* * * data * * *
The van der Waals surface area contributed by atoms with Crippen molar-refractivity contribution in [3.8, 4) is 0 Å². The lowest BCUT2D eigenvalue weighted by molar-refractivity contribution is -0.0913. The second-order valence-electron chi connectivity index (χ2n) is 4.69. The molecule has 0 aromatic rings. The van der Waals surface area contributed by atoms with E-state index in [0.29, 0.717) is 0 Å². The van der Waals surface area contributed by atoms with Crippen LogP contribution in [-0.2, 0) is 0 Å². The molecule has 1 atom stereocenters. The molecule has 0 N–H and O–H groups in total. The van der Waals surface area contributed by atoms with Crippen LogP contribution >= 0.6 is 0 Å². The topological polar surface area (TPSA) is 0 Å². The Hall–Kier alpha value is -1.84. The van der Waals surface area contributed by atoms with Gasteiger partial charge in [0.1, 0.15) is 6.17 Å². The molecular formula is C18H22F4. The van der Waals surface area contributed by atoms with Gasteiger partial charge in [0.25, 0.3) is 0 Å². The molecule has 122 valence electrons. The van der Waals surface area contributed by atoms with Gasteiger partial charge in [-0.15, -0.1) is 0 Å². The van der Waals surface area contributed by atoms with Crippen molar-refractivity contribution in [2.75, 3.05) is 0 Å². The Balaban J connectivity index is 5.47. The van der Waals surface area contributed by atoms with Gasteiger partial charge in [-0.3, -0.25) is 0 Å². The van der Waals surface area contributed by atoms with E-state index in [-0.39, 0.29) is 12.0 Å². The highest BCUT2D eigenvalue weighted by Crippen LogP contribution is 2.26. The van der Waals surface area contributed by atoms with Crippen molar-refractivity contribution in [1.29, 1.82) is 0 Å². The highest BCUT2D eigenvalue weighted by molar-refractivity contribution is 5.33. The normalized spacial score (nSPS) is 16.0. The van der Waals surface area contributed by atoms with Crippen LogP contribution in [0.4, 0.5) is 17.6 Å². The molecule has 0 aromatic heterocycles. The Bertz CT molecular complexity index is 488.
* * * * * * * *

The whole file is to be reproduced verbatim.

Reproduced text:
The van der Waals surface area contributed by atoms with Crippen molar-refractivity contribution in [3.8, 4) is 0 Å². The lowest BCUT2D eigenvalue weighted by molar-refractivity contribution is -0.0913. The second-order valence-electron chi connectivity index (χ2n) is 4.69. The molecule has 0 aromatic rings. The van der Waals surface area contributed by atoms with E-state index in [0.29, 0.717) is 0 Å². The van der Waals surface area contributed by atoms with Crippen LogP contribution in [-0.2, 0) is 0 Å². The molecule has 1 atom stereocenters. The molecule has 0 N–H and O–H groups in total. The van der Waals surface area contributed by atoms with Crippen LogP contribution >= 0.6 is 0 Å². The topological polar surface area (TPSA) is 0 Å². The Hall–Kier alpha value is -1.84. The van der Waals surface area contributed by atoms with Gasteiger partial charge in [0.1, 0.15) is 6.17 Å². The molecular formula is C18H22F4. The van der Waals surface area contributed by atoms with Gasteiger partial charge in [0.25, 0.3) is 0 Å². The molecule has 122 valence electrons. The van der Waals surface area contributed by atoms with Gasteiger partial charge in [-0.15, -0.1) is 0 Å². The van der Waals surface area contributed by atoms with Crippen molar-refractivity contribution in [2.75, 3.05) is 0 Å². The Balaban J connectivity index is 5.47. The van der Waals surface area contributed by atoms with Gasteiger partial charge in [-0.3, -0.25) is 0 Å². The van der Waals surface area contributed by atoms with E-state index in [-0.39, 0.29) is 12.0 Å². The highest BCUT2D eigenvalue weighted by Crippen LogP contribution is 2.26. The van der Waals surface area contributed by atoms with Crippen molar-refractivity contribution in [1.29, 1.82) is 0 Å². The highest BCUT2D eigenvalue weighted by molar-refractivity contribution is 5.33. The normalized spacial score (nSPS) is 16.0. The van der Waals surface area contributed by atoms with Crippen LogP contribution in [0.4, 0.5) is 17.6 Å². The molecule has 0 aromatic heterocycles. The Bertz CT molecular complexity index is 488.